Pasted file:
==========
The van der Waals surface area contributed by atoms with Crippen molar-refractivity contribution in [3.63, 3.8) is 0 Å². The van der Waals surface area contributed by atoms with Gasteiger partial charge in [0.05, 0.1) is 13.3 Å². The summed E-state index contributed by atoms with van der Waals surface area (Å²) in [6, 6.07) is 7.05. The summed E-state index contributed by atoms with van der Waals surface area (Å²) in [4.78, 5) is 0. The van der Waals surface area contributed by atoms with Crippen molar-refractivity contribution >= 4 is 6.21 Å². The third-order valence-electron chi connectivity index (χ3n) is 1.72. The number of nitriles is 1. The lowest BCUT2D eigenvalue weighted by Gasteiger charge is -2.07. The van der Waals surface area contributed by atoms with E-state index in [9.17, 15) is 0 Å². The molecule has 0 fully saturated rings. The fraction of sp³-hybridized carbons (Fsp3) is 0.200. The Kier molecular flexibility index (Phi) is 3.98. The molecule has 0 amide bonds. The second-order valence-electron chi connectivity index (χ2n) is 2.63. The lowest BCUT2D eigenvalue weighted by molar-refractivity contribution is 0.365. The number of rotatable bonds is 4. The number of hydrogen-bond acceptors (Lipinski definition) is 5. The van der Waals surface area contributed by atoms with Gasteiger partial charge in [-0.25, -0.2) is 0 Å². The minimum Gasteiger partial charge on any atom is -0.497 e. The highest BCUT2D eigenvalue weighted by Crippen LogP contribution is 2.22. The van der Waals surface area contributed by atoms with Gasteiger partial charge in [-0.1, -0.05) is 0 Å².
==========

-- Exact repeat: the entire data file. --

The van der Waals surface area contributed by atoms with Crippen molar-refractivity contribution in [3.63, 3.8) is 0 Å². The van der Waals surface area contributed by atoms with Gasteiger partial charge in [0.05, 0.1) is 13.3 Å². The summed E-state index contributed by atoms with van der Waals surface area (Å²) in [6, 6.07) is 7.05. The summed E-state index contributed by atoms with van der Waals surface area (Å²) in [4.78, 5) is 0. The van der Waals surface area contributed by atoms with Crippen molar-refractivity contribution >= 4 is 6.21 Å². The third-order valence-electron chi connectivity index (χ3n) is 1.72. The number of nitriles is 1. The lowest BCUT2D eigenvalue weighted by Gasteiger charge is -2.07. The van der Waals surface area contributed by atoms with E-state index in [9.17, 15) is 0 Å². The molecule has 0 fully saturated rings. The fraction of sp³-hybridized carbons (Fsp3) is 0.200. The Kier molecular flexibility index (Phi) is 3.98. The molecule has 0 amide bonds. The second-order valence-electron chi connectivity index (χ2n) is 2.63. The lowest BCUT2D eigenvalue weighted by molar-refractivity contribution is 0.365. The number of rotatable bonds is 4. The number of hydrogen-bond acceptors (Lipinski definition) is 5. The van der Waals surface area contributed by atoms with Gasteiger partial charge in [-0.25, -0.2) is 0 Å². The minimum Gasteiger partial charge on any atom is -0.497 e. The highest BCUT2D eigenvalue weighted by Crippen LogP contribution is 2.22. The van der Waals surface area contributed by atoms with Gasteiger partial charge in [-0.1, -0.05) is 0 Å².